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ANTH416 Anthropology and Development

Theories and contemporary issues relating to development and underdevelopment, with a critical emphasis on the Pacific.

This postgraduate paper is an advanced study of South Pacific societies. It also offers a critical examination of development from an anthropological perspective. ANTH 416 addresses development in a broad and inclusive sense and critically studies theoretical and ethnographic literature. It shows how anthropology can be applied to the real world to address the complex problems cultures face, especially inequalities and human insecurity. Specific topics may include indigenous knowledges, gender, representation, health, environmental issues, aid, human security, democracy, human rights and the politics and discourse of development. You will gain insight into the complexities of development from staff who have direct experience and research with Pacific societies. You will also be guided to develop your own research skills, gain confidence in group presentations and discussion and to take a critical approach to your data. In recent years, development agencies and employers have recognised the value of an anthropological training. This is an excellent paper for future employment as you can demonstrate an advanced understanding of Pacific cultures, development issues and of cultural diversity. It will also prepare you for further postgraduate research.

Paper title Anthropology and Development
Paper code ANTH416
Subject Anthropology
EFTS 0.1667
Points 20 points
Teaching period Not offered in 2017, expected to be offered in 2020
Domestic Tuition Fees (NZD) $1,076.55
International Tuition Fees (NZD) $4,267.52

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Prerequisite
72 300-level ANTH points
Teaching staff
Co-ordinator: Jacqueline Leckie
Paper Structure
The paper covers three key themes to:
  • Critically examine theories and ethnographies of anthropology and development
  • Examine contemporary development issues in South Pacific societies from an anthropological perspective
  • Critically explore development in an insecure and gendered world
This course covers two semesters, with a large proportion of the seminars held during the first semester. During the second semester students will work on their own research paper, presented first orally in a seminar, and then as a written paper.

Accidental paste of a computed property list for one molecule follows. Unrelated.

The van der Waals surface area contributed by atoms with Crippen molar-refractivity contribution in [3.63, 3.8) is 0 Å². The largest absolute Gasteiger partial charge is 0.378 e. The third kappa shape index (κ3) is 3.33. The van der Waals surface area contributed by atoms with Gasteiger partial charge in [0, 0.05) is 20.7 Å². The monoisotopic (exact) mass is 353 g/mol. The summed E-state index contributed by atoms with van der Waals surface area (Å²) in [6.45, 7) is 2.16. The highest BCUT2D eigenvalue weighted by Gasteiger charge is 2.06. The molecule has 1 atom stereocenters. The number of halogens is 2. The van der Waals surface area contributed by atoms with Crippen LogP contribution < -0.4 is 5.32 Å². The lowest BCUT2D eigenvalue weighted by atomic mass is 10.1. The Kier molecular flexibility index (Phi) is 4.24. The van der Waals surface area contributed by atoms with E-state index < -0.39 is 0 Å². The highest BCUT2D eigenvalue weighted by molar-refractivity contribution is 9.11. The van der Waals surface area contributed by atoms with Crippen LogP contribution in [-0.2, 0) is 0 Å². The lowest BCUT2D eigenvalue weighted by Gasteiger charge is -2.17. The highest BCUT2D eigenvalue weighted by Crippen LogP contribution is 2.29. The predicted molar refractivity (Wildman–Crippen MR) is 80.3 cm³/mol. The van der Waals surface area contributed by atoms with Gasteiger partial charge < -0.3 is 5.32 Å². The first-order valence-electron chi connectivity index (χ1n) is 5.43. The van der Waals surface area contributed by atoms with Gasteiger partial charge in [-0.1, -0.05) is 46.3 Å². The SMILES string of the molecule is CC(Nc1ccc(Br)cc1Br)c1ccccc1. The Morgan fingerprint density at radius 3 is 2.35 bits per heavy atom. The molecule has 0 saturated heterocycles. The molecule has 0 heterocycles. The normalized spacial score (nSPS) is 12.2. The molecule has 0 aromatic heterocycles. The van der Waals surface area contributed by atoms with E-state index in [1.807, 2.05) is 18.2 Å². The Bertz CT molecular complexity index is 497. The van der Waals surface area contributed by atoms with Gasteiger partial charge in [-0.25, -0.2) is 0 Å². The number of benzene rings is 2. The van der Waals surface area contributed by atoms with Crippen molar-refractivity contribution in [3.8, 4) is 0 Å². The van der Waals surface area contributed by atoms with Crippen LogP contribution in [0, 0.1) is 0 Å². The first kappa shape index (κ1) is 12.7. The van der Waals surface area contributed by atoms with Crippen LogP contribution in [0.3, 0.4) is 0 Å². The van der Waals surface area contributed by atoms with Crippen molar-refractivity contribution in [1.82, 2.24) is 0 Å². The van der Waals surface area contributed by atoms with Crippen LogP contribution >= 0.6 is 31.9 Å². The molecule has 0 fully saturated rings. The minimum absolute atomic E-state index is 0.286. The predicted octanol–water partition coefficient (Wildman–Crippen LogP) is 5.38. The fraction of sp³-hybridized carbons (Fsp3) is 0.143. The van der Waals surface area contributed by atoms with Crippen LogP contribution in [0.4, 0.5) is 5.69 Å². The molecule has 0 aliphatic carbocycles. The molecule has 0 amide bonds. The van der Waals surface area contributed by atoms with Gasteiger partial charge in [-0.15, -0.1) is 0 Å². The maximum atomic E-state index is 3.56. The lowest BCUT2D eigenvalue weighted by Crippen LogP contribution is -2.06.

This course is supported by Blackboard.
Contact
jacqui.leckie@otago.ac.nz
Eligibility
Suitable for postgraduate students in social anthropology (and also for some archaeology students). Humanities postgraduate students from a cognate discipline or with a limited background in anthropology or may take this paper with the approval of the course coordinator.
Teaching Arrangements
One 2-hour seminar per week with a high level of student participation. This is a year long course.
Textbooks
Key Readings are on e-reserve. There is no text book.
Graduate Attributes Emphasised
Global perspective, Interdisciplinary perspective, Lifelong learning, Scholarship, Communication, Critical thinking, Cultural understanding, Ethics, Environmental literacy, Research, Self-motivation.
View more information about Otago's graduate attributes.
Learning Outcomes
  • Critical understanding of theoretical debates and methodological issues in anthropology and development
  • Knowledge of contemporary development and security issues in the South Pacific from an anthropological perspective
  • To gain confidence and experience in initiating, completing and presenting independent research in oral and written forms
  • A good pass grade in ANTH 416; preparation for thesis research; application of anthropology in future employment

^ Top of page

Timetable

Not offered in 2017, expected to be offered in 2020